Oregon’s highest court has upheld the 112-year sentence for the perpetrator in a 1998 school shooting that left two students dead and 26 injured.
Kipland P. Kinkel was 15 when he had been sent home from Thurston High School in Springfield, Ore., for bringing a gun to school. He shot and killed his mother and father that evening, and the next day, on May 21, 1998, he went to his high school armed with two pistols and a rifle, according to court papers. He warned a friend not to enter the school cafeteria that day, and then shot two students in a school breezeway before entering the cafeteria and firing the rifle multiple times.
Kinkel pleaded guilty to charges of murder and attempted murder. He received four concurrent sentences of 25 years for the murders and sentences of 90 months on each of 26 counts of attempted murder. A trial was held on whether the 90-month sentences should run consecutively or concurrently, with Kinkel’s lawyers presenting mitigating evidence from family members, teachers, and mental health experts. The latter showed that Kinkel had been hearing voices since he was 12 and they concluded that he suffered from paranoid schizophrenia.
The trial court divided each 90-month sentence for attempted murder into two parts—50 months would run consecutively, and 40 months of each count would run concurrently. That meant Kinkel was sentenced to close to 112 years (versus just over 32 years if all counts he faced had run consecutively.)
Kinkel’s sentences were upheld on earlier appeals. Now 35 years old and in prison for 20 years, Kinkel filed a new appeal after the U.S. Supreme Court ruled in 2012, in Miller v. Alabama, that mandatory life without parole for those under 18 at the time of their crimes violates the Eighth Amendment’s prohibition against cruel and unusual punishments.
In its May 10 decision in Kinkel v. Persson, the Oregon Supreme Court ruled 6-1 to uphold the 112-year sentence.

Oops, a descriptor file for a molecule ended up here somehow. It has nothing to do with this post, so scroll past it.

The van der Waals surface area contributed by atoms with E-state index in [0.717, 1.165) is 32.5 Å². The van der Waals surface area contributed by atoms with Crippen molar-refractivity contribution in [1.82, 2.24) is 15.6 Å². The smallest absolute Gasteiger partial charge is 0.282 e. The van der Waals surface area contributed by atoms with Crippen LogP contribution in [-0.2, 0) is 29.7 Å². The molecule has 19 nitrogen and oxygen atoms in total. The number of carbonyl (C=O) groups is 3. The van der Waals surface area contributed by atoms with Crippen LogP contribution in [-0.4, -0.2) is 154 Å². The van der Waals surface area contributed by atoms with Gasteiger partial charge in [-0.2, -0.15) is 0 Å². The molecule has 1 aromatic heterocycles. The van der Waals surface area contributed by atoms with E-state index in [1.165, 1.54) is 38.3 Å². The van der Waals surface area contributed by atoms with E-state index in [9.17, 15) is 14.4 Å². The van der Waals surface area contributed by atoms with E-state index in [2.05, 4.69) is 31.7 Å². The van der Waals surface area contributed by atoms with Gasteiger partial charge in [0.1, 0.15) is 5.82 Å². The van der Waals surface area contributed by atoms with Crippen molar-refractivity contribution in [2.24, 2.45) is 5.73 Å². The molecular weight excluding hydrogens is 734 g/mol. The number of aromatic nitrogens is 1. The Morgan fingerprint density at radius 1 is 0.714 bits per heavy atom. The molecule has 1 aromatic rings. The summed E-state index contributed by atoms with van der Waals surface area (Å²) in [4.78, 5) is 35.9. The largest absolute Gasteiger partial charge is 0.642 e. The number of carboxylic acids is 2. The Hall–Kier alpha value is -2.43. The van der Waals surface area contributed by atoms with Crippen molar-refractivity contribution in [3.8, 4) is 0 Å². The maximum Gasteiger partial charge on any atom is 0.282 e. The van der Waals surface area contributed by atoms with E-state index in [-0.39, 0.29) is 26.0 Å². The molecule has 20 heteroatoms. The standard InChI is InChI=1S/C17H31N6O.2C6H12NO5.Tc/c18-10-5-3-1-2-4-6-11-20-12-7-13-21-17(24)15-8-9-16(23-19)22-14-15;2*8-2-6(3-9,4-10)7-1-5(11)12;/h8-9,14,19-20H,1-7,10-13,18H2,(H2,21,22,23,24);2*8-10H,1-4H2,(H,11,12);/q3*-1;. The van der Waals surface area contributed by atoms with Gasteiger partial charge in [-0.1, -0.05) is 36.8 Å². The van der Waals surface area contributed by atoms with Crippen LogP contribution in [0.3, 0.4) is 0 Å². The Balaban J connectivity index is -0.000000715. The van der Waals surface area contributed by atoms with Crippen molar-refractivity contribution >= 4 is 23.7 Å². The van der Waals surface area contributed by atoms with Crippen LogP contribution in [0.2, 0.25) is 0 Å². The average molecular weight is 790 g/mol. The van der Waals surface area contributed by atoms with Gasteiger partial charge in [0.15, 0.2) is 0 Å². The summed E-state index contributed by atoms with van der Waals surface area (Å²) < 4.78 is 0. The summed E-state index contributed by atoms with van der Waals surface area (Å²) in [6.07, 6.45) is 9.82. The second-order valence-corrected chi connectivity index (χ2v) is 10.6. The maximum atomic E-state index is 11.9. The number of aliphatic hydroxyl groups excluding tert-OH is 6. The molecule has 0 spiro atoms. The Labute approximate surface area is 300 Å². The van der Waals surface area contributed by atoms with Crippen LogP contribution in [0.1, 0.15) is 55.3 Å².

“Given the nature and the number of the crimes that petitioner committed, we are hard pressed to say that his aggregate sentence is constitutionally disproportionate even taking his youth into account,” said the majority opinion by Justice Rives Kistler, who noted that Kinkel killed four people over the course of two days and shot and wounded almost two dozen of his classmates with the intent to kill them.
“He put a gun to another classmate’s head and would have killed him except that the gun ran out of bullets, permitting two students to subdue petitioner before he could shoot anyone else,” Kistler said.
The majority said Kinkel’s case comes within the class of juveniles that, as recognized in the U.S. Supreme Court’s Miller decision, may be sentenced to life without possibility of parole for a homicide. The Miller ruling explained that the Eighth Amendment permits sentencing a juvenile to life without possibility of parole for a single homicide if that crime reflects “irreparable corruption” rather than “the transience of youth.”
“We also conclude, and we think no person reasonably could dispute, that [Kinkel’s] actions are the sort of heinous crimes that, if committed by an adult, would reflect an irretrievably depraved character or irreparable corruption,” Kistler said. “And as Miller recognized, the ‘most heinous murders’ or ‘worst types of murders,’ even when committed by a juvenile, can evidence irreparable corruption.”
And while Kinkel’s psychological problems are relevant mitigating evidence, which the sentencing court considered, they are not the sort of concerns that led to the categorical sentencing limitations on juveniles that the U.S. Supreme Court has outlined in Miller and other recent cases, Kistler said.
James Egan, an Oregon chief appeals court judge serving temporarily on the state high court, wrote a dissent arguing that the majority was mistaken to believe that youth played no role in Kinkel’s crimes.
“I cannot agree that [Kinkel’s] crimes do not reflect the transient immaturity of youth,” Egan said. “In my view, [Kinkel’s] youth is inextricable from his crimes, and it is difficult to comprehend how [his] youth at the time of his crimes, in combination with his mental disorder, did not affect the nature and gravity of his crimes.”
“There is no question that petitioner’s crimes were horrendous,” Egan added, but they did not “demonstrate irreparable corruption. Rather, they demonstrate a brief but horrible psychotic break with horrific consequences.”
“The rarest of children whose crimes reflect irreparable corruption are the cool and calculated souls who appreciate and understand their conditions and who either use the conditions as a means to an end or who revel in the hideousness of their depravity,” Egan said. “The rarest of children are not those who struggle with their disorder and fail.”
A version of this news article first appeared in The School Law Blog.